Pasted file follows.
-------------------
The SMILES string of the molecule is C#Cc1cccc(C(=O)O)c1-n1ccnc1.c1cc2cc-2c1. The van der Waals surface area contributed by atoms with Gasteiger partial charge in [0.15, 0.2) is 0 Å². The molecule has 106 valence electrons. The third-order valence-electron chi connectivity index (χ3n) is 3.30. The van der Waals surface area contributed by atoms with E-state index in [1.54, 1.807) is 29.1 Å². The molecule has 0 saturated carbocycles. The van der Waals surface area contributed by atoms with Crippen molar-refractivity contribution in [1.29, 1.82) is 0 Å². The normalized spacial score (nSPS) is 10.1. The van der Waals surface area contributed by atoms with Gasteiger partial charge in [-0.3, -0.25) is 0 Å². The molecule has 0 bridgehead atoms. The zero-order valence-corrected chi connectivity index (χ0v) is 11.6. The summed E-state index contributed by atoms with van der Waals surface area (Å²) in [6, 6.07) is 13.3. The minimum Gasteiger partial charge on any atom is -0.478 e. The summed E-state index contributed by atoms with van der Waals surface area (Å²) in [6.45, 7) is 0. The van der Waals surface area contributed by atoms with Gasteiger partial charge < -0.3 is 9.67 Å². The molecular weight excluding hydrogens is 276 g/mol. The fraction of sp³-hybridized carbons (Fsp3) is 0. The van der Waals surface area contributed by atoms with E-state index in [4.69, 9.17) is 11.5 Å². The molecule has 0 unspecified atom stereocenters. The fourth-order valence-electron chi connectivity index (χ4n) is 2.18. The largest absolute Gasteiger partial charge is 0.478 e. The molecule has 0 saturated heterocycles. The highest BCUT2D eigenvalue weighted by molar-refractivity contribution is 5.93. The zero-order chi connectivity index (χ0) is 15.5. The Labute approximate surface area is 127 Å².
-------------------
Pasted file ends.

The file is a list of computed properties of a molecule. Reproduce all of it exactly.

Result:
The SMILES string of the molecule is C#Cc1cccc(C(=O)O)c1-n1ccnc1.c1cc2cc-2c1. The van der Waals surface area contributed by atoms with Gasteiger partial charge in [0.15, 0.2) is 0 Å². The molecule has 106 valence electrons. The third-order valence-electron chi connectivity index (χ3n) is 3.30. The van der Waals surface area contributed by atoms with E-state index in [1.54, 1.807) is 29.1 Å². The molecule has 0 saturated carbocycles. The van der Waals surface area contributed by atoms with Crippen molar-refractivity contribution in [1.29, 1.82) is 0 Å². The normalized spacial score (nSPS) is 10.1. The van der Waals surface area contributed by atoms with Gasteiger partial charge in [-0.3, -0.25) is 0 Å². The molecule has 0 bridgehead atoms. The zero-order valence-corrected chi connectivity index (χ0v) is 11.6. The summed E-state index contributed by atoms with van der Waals surface area (Å²) in [6, 6.07) is 13.3. The minimum Gasteiger partial charge on any atom is -0.478 e. The summed E-state index contributed by atoms with van der Waals surface area (Å²) in [6.45, 7) is 0. The van der Waals surface area contributed by atoms with Gasteiger partial charge < -0.3 is 9.67 Å². The molecular weight excluding hydrogens is 276 g/mol. The fraction of sp³-hybridized carbons (Fsp3) is 0. The van der Waals surface area contributed by atoms with E-state index in [4.69, 9.17) is 11.5 Å². The molecule has 0 unspecified atom stereocenters. The fourth-order valence-electron chi connectivity index (χ4n) is 2.18. The largest absolute Gasteiger partial charge is 0.478 e. The molecule has 0 saturated heterocycles. The highest BCUT2D eigenvalue weighted by molar-refractivity contribution is 5.93. The zero-order chi connectivity index (χ0) is 15.5. The Labute approximate surface area is 127 Å².